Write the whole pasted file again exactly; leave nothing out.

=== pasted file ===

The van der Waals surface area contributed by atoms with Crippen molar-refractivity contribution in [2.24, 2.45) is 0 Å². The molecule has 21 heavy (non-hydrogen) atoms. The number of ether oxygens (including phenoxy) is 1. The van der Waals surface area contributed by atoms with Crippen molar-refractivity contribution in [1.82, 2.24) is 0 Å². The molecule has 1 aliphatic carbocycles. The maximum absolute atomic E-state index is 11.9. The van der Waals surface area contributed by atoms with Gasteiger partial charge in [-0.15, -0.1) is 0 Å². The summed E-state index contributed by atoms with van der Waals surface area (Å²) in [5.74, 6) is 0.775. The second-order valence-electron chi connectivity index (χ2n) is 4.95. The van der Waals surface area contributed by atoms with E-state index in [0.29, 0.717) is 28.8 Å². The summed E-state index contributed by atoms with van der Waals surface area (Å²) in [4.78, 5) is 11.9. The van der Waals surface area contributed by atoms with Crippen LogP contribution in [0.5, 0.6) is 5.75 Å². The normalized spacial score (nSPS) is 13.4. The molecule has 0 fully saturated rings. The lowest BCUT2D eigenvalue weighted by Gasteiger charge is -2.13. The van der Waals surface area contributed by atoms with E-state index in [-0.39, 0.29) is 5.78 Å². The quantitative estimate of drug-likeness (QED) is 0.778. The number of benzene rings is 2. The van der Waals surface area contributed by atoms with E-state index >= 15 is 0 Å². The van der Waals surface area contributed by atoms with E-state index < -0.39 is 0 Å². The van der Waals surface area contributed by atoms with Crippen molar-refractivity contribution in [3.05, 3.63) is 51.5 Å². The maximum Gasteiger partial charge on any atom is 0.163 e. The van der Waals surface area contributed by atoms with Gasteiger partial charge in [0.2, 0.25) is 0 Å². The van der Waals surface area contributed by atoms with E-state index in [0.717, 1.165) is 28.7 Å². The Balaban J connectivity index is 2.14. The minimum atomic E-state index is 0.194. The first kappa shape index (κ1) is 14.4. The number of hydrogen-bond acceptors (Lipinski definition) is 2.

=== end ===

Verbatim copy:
The van der Waals surface area contributed by atoms with Crippen molar-refractivity contribution in [2.24, 2.45) is 0 Å². The molecule has 21 heavy (non-hydrogen) atoms. The number of ether oxygens (including phenoxy) is 1. The van der Waals surface area contributed by atoms with Crippen molar-refractivity contribution in [1.82, 2.24) is 0 Å². The molecule has 1 aliphatic carbocycles. The maximum absolute atomic E-state index is 11.9. The van der Waals surface area contributed by atoms with Gasteiger partial charge in [-0.15, -0.1) is 0 Å². The summed E-state index contributed by atoms with van der Waals surface area (Å²) in [5.74, 6) is 0.775. The second-order valence-electron chi connectivity index (χ2n) is 4.95. The van der Waals surface area contributed by atoms with E-state index in [0.29, 0.717) is 28.8 Å². The summed E-state index contributed by atoms with van der Waals surface area (Å²) in [4.78, 5) is 11.9. The van der Waals surface area contributed by atoms with Crippen LogP contribution in [0.5, 0.6) is 5.75 Å². The normalized spacial score (nSPS) is 13.4. The molecule has 0 fully saturated rings. The lowest BCUT2D eigenvalue weighted by Gasteiger charge is -2.13. The van der Waals surface area contributed by atoms with E-state index in [-0.39, 0.29) is 5.78 Å². The quantitative estimate of drug-likeness (QED) is 0.778. The number of benzene rings is 2. The van der Waals surface area contributed by atoms with E-state index >= 15 is 0 Å². The van der Waals surface area contributed by atoms with E-state index < -0.39 is 0 Å². The van der Waals surface area contributed by atoms with Crippen molar-refractivity contribution in [3.05, 3.63) is 51.5 Å². The maximum Gasteiger partial charge on any atom is 0.163 e. The van der Waals surface area contributed by atoms with Gasteiger partial charge in [0.2, 0.25) is 0 Å². The van der Waals surface area contributed by atoms with E-state index in [0.717, 1.165) is 28.7 Å². The Balaban J connectivity index is 2.14. The minimum atomic E-state index is 0.194. The first kappa shape index (κ1) is 14.4. The number of hydrogen-bond acceptors (Lipinski definition) is 2.